* Status LED's for power efficiency and warning lights ALL OVER the motherboard, which is SOOOOO nice to have.
* Plenty of I/O variety, even has 7.1 Sound Blaster surround.
* USB 3.0 x2 (has option for more if case supports it)
* USB 2.0 x6 (has option for many more if case supports it)
* Has 2 PS2 ports for high speed gaming keyboards and mice.
* Runs very cool
* So much more that I will think of later... =)

Cons: None as of yet.

Other Thoughts: All in all, fantastic board in every way. I will warn you that when you get it, if you're going to put an OS with it that was already installed on another system, change the Sata Mode in the BIOS to IDE, or AHCI, if it boots fine, then that's the mode you need, if not then try the other mode. This isn't something wrong with the MSI product, this is how every motherboard will be, I'm just throwing it out there. If you plan to install a fresh OS using this board, then you won't have to worry about changing the setting unless you have SSD's, and if you do have em I would hope you know how to use em! Thanks again Newegg, and MSI for sure!

0 out of 1 people found this review helpful. Did you? Yes No

4 out of 5 eggsInitial reaction - impressed

Pros: It's still early, since I've only had the board for 3 days now. However, this board has been a breeze getting setup. Things just... work.

All 5 of my PCI slots are loaded up and recognized. 2 video cards (Radeon 7870 & 5450), a UAD Quad card, firewire card, and USB 3,0 card. My ASUS P9X79 Pro would drop out one of the above when I tried to load them all.

No BIOS issues straight from manufacturer. It looks like the BIOS has internet connectivity... if so, that seems like a great feature.

My Raid 0 array was immediately picked up.

My Win8 OS drive is snappier on this mobo than my P9X79 Pro. And transferring large amounts of data felt quicker. I transferred approx 400GB of data between Sata 3 and Sata 6 in about 1hr 15 mins, give or take. The drives are 7200rpm.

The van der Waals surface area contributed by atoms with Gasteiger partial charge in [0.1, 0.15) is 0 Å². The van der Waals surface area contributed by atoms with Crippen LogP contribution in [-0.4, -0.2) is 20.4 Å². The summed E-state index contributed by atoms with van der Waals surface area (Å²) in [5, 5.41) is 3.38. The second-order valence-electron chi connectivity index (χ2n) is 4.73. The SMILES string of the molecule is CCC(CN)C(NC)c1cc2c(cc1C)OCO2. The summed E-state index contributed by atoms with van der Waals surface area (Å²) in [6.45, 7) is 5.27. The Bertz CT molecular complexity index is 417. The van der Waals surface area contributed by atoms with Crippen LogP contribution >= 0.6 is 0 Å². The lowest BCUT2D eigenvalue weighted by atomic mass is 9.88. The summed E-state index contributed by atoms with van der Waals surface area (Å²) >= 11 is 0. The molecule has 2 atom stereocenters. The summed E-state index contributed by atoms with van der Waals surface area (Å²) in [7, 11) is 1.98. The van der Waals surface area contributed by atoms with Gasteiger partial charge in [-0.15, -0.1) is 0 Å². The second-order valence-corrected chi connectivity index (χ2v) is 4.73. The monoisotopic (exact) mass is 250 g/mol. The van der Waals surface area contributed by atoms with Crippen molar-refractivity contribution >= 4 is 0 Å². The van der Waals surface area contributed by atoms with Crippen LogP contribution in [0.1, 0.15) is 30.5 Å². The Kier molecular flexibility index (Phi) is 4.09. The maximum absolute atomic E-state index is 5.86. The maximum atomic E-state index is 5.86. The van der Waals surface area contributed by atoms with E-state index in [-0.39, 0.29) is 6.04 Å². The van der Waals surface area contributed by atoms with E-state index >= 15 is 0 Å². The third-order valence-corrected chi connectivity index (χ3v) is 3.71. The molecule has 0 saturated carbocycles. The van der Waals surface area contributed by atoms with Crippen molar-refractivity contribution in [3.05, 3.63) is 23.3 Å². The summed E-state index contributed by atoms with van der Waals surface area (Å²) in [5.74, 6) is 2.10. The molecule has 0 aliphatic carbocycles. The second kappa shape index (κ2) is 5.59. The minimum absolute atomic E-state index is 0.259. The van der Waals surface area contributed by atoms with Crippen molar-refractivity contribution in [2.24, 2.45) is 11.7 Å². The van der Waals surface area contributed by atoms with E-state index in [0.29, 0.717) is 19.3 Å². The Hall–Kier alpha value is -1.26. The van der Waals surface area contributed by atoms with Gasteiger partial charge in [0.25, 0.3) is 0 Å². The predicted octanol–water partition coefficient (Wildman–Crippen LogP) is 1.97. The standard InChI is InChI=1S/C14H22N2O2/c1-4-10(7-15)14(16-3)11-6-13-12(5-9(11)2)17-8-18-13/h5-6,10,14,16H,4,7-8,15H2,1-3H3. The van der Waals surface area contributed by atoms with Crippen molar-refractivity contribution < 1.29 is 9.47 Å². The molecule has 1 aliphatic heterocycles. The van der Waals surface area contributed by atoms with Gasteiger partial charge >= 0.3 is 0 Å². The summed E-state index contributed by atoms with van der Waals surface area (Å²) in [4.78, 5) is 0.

This board doesn't have all of the "features" of the Gigabyte GA-X79-UP4 or the ASUS P9X79 stuff... but, what it lacks in feature set it seems to make up in quality/stability. There's very few third party controllers on the board (if any). I think the tremendous feature sets of the P9X79 board ran it to the ground after 9 months of use. I expect this to do much better over a longer period of time. I don't need built-in Bluetooth/Wifi/eSata/tons of USB3... I can add that stuff via PCI or USB.

I haven't overclocked yet... so I'd like to point that out. I'm only going for a 4.2ghz clock on my 3930K. I've read reviews that this board can do up to 4.5ghz without much in depth tweaking. We'll see though... I expect it to continue to perform well.

My P9X79 board yielded some weird issues (firefox would not install the Adobe Flash plugin.. I had to do it manually... and, in my audio program Studio One... the right click menu would open up only in the center of my screen after i updated my 7870 drivers.) This mobo seems to have fixed these issues. Not even a Win8 reinstall fixed those issues!

RAM works without issues... recognized all sticks on first POST. Kingston HyperX Red - 32GB.

It looks nicer than I thought it would too. Sexy board lol.. especially with the blue LEDs lit up.

Cons: The fan controller was a little strange. I felt like the fans spin faster when set to Auto than when I set to 100%. I'm fairly novice though, so user error is possible here. But that's the only thing I found to be a little weird. Not sure if a BIOS update fixes it or anything.. I have not updated my BIOS as of yet.

You only get 6 SATA ports.... 2 of which are Sata 6. Many will see this as a con, especially for you guys who need more than 6 drives. However... I kind of see this as a benefit to be honest, b/c there's less things that can go wrong.. they didn't add SATA slots via third party Marvel controller. I like that philosophy on this board. Keep it simple. I decided to just get bigger hard drives and consolidate my data.However... when it's all said and done, it has less SATA ports, and most people will see that as a con, so i'm mentioning it.

Other Thoughts: I'm not a power PC builder. I've built maybe 4-5 PCs so far that I've used for myself and friends. I have good general knowledge of building, but am far less experienced than many others.

I say that to say... this board was a BREEZE to get up and running, and everything just works as expected. Great board to buy.. seems to be stable and reliable. Only time will tell of course. I definitely recommend this over P9X79 (from my personal experience) and it got much better reviews than GA-X79-UP4.